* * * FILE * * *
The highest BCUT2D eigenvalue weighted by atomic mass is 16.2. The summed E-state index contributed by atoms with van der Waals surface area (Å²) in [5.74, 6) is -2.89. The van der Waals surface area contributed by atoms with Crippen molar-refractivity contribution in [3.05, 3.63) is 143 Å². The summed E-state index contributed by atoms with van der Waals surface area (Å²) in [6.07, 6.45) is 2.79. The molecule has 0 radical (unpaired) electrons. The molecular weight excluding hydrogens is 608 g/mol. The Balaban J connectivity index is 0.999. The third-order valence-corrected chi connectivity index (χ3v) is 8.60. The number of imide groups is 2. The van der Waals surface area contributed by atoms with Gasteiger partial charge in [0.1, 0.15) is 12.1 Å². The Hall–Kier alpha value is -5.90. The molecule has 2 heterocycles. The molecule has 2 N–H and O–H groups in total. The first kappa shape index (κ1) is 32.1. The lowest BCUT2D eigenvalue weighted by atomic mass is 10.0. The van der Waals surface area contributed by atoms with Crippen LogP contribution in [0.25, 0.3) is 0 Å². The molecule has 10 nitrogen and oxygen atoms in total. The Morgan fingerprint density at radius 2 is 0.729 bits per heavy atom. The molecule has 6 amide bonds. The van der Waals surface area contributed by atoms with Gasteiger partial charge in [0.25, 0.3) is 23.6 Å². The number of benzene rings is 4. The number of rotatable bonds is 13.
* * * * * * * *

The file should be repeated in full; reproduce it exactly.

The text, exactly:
The highest BCUT2D eigenvalue weighted by atomic mass is 16.2. The summed E-state index contributed by atoms with van der Waals surface area (Å²) in [5.74, 6) is -2.89. The van der Waals surface area contributed by atoms with Crippen molar-refractivity contribution in [3.05, 3.63) is 143 Å². The summed E-state index contributed by atoms with van der Waals surface area (Å²) in [6.07, 6.45) is 2.79. The molecule has 0 radical (unpaired) electrons. The molecular weight excluding hydrogens is 608 g/mol. The Balaban J connectivity index is 0.999. The third-order valence-corrected chi connectivity index (χ3v) is 8.60. The number of imide groups is 2. The van der Waals surface area contributed by atoms with Gasteiger partial charge in [0.1, 0.15) is 12.1 Å². The Hall–Kier alpha value is -5.90. The molecule has 2 heterocycles. The molecule has 2 N–H and O–H groups in total. The first kappa shape index (κ1) is 32.1. The lowest BCUT2D eigenvalue weighted by atomic mass is 10.0. The van der Waals surface area contributed by atoms with Crippen LogP contribution in [0.25, 0.3) is 0 Å². The molecule has 10 nitrogen and oxygen atoms in total. The Morgan fingerprint density at radius 2 is 0.729 bits per heavy atom. The molecule has 6 amide bonds. The van der Waals surface area contributed by atoms with Gasteiger partial charge in [0.25, 0.3) is 23.6 Å². The number of benzene rings is 4. The number of rotatable bonds is 13.